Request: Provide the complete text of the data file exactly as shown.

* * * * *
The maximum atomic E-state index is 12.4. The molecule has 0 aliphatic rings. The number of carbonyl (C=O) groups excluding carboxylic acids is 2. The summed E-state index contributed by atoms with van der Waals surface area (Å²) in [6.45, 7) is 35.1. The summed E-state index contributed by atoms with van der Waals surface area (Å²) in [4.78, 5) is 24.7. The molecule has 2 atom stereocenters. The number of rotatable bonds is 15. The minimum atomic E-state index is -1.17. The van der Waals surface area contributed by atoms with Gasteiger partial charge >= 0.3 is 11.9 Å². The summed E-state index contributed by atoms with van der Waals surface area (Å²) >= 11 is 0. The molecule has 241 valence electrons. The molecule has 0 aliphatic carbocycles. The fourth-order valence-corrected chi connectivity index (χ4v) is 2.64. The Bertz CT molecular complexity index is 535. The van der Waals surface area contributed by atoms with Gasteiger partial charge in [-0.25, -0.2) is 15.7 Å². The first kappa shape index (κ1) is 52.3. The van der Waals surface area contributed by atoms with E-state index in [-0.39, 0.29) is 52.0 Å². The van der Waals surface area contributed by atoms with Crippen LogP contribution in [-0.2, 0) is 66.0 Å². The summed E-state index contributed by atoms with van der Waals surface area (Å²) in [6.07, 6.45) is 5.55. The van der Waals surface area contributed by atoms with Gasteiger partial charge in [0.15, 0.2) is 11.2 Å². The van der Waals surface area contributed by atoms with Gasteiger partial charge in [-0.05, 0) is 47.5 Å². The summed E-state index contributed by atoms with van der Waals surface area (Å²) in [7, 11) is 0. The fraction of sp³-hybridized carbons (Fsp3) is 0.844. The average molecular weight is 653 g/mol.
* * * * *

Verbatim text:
The maximum atomic E-state index is 12.4. The molecule has 0 aliphatic rings. The number of carbonyl (C=O) groups excluding carboxylic acids is 2. The summed E-state index contributed by atoms with van der Waals surface area (Å²) in [6.45, 7) is 35.1. The summed E-state index contributed by atoms with van der Waals surface area (Å²) in [4.78, 5) is 24.7. The molecule has 2 atom stereocenters. The number of rotatable bonds is 15. The minimum atomic E-state index is -1.17. The van der Waals surface area contributed by atoms with Gasteiger partial charge >= 0.3 is 11.9 Å². The summed E-state index contributed by atoms with van der Waals surface area (Å²) >= 11 is 0. The molecule has 241 valence electrons. The molecule has 0 aliphatic carbocycles. The fourth-order valence-corrected chi connectivity index (χ4v) is 2.64. The Bertz CT molecular complexity index is 535. The van der Waals surface area contributed by atoms with Gasteiger partial charge in [-0.25, -0.2) is 15.7 Å². The first kappa shape index (κ1) is 52.3. The van der Waals surface area contributed by atoms with E-state index in [-0.39, 0.29) is 52.0 Å². The van der Waals surface area contributed by atoms with Crippen LogP contribution in [-0.2, 0) is 66.0 Å². The summed E-state index contributed by atoms with van der Waals surface area (Å²) in [6.07, 6.45) is 5.55. The van der Waals surface area contributed by atoms with Gasteiger partial charge in [0.15, 0.2) is 11.2 Å². The van der Waals surface area contributed by atoms with Gasteiger partial charge in [-0.05, 0) is 47.5 Å². The summed E-state index contributed by atoms with van der Waals surface area (Å²) in [7, 11) is 0. The fraction of sp³-hybridized carbons (Fsp3) is 0.844. The average molecular weight is 653 g/mol.